Zero Hedge

While President Trump is expected to announce that he will not continue sanctions relief for Iran, a major step toward ending the 2015 nuclear pact he calls the “worst deal ever,” this morning’s barrage of fake news has left markets and onlookers confused and looking for clarification.

As The Hill reports, the announcement follows weeks of furious lobbying by European allies who sought to convince Trump to remain in the deal.

That should not be surprising since The EU has the most to lose if the deal is scuppered..

Infographic: Iran Deal: The EU Has The Most To Lose  | Statista

You will find more infographics at Statista

But each one left the U.S. pessimistic about the deal’s future.

As we detailed earlier, while expectations are for Trump to withdraw from the deal, his speech will be all about the nuance: how will the president frame the US exit, and whether Iran will be allowed to continue its oil exports after the US is no longer a participant in the JCPOA.

One preview of what Trump’s speech may look like comes from Citi’s head of commodity research, Ed Morse, who in a Bloomberg interview this morning said that President Trump will likely give European governments “a chance to step up what they’ve already offered in terms of tightening sanctions” on Iran.

The tighter sanctions would relate to issues left out of the 2015 nuclear accord, such as Iran’s development of ballistic missiles, terrorist financing, Hezbollah, Islamic Revolutionary Guard Corp.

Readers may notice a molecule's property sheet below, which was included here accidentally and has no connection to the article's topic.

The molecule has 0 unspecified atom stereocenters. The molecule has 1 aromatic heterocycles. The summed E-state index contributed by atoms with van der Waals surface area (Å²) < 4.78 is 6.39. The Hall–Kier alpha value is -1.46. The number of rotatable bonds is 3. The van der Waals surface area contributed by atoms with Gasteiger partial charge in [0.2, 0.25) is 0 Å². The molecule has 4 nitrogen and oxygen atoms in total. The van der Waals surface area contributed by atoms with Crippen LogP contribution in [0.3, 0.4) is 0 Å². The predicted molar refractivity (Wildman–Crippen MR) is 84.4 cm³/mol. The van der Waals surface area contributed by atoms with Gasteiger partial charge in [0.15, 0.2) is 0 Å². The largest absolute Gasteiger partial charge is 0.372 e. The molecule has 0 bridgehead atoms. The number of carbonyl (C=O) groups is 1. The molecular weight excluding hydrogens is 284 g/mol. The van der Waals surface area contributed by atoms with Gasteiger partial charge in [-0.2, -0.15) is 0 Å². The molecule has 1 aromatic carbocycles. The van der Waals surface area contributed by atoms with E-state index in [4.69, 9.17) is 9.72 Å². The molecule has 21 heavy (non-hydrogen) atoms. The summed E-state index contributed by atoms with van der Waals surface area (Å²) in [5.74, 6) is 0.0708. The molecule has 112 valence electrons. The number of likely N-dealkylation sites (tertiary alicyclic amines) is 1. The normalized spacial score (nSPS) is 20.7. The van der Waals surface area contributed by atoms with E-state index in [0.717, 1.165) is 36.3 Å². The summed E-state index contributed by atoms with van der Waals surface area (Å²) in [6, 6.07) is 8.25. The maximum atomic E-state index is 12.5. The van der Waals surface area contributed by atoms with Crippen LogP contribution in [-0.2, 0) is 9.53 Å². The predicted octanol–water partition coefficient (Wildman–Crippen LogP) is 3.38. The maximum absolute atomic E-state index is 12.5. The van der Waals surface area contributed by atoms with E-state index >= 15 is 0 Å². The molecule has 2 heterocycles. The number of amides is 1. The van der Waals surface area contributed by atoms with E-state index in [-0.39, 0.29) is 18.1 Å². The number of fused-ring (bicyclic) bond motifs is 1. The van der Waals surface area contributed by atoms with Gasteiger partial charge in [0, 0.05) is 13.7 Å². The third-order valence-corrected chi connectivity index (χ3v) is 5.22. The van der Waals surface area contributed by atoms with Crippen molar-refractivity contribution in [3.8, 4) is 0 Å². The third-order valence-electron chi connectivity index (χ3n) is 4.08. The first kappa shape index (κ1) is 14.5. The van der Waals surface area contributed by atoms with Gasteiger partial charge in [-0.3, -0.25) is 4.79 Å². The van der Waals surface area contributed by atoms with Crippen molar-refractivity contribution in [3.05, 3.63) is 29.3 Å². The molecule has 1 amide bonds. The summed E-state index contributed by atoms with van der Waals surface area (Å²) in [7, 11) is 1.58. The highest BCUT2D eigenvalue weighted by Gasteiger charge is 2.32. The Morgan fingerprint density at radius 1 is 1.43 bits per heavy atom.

“The president’s going to say something that he’s going to move in a certain direction, that he’s ready to re-impose sanctions” predicted Morse, who added that Trump will “come out strong, and say the Europeans are stepping up to the table and we’ve got to do more.”

Morse also said that it’s possible OPEC will meet and decide to increase output to fill gap left by Iran, although with the price of Brent surging to the revised Saudi target of $80, it is unlikely that OPEC will interfere with the recent favorable equilibrium.

Finally, with everyone throwing their 2 cents on what the price impact of today’s deal collapse could be, Morse said that the Iranian political risk in oil price is about $5/bbl, however the recently bearish analysts said that any sell-off would be “a lot more” than that.

So, will he? Or won’t he? (Trump is due to speak at 1400ET)